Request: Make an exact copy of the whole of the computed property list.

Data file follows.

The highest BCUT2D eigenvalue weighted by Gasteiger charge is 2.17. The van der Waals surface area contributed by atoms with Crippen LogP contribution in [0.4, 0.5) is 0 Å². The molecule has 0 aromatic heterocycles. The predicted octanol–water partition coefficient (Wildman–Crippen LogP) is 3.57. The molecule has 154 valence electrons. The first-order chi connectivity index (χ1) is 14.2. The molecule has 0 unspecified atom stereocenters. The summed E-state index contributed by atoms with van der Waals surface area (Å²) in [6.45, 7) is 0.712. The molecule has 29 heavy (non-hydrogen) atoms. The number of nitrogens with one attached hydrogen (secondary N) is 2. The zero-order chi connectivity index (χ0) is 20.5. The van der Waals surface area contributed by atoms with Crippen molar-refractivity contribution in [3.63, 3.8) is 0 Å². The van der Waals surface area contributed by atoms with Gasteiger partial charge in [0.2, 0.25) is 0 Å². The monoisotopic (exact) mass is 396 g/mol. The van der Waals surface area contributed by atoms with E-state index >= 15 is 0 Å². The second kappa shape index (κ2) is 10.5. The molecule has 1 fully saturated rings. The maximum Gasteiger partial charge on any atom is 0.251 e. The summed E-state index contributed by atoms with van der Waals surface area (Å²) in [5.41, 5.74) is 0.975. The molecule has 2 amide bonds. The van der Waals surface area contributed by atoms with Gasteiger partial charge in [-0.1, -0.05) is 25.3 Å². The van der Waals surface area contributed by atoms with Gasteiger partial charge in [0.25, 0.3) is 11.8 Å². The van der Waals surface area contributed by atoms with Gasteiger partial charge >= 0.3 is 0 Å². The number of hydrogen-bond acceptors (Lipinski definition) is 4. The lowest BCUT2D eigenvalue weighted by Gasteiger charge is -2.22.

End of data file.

The highest BCUT2D eigenvalue weighted by Gasteiger charge is 2.17. The van der Waals surface area contributed by atoms with Crippen LogP contribution in [0.4, 0.5) is 0 Å². The molecule has 0 aromatic heterocycles. The predicted octanol–water partition coefficient (Wildman–Crippen LogP) is 3.57. The molecule has 154 valence electrons. The first-order chi connectivity index (χ1) is 14.2. The molecule has 0 unspecified atom stereocenters. The summed E-state index contributed by atoms with van der Waals surface area (Å²) in [6.45, 7) is 0.712. The molecule has 29 heavy (non-hydrogen) atoms. The number of nitrogens with one attached hydrogen (secondary N) is 2. The zero-order chi connectivity index (χ0) is 20.5. The van der Waals surface area contributed by atoms with Crippen molar-refractivity contribution in [3.63, 3.8) is 0 Å². The van der Waals surface area contributed by atoms with Gasteiger partial charge in [0.2, 0.25) is 0 Å². The monoisotopic (exact) mass is 396 g/mol. The van der Waals surface area contributed by atoms with E-state index >= 15 is 0 Å². The second kappa shape index (κ2) is 10.5. The molecule has 1 fully saturated rings. The maximum Gasteiger partial charge on any atom is 0.251 e. The summed E-state index contributed by atoms with van der Waals surface area (Å²) in [5.41, 5.74) is 0.975. The molecule has 2 amide bonds. The van der Waals surface area contributed by atoms with Gasteiger partial charge in [-0.1, -0.05) is 25.3 Å². The van der Waals surface area contributed by atoms with Gasteiger partial charge in [0.25, 0.3) is 11.8 Å². The van der Waals surface area contributed by atoms with Gasteiger partial charge >= 0.3 is 0 Å². The number of hydrogen-bond acceptors (Lipinski definition) is 4. The lowest BCUT2D eigenvalue weighted by Gasteiger charge is -2.22.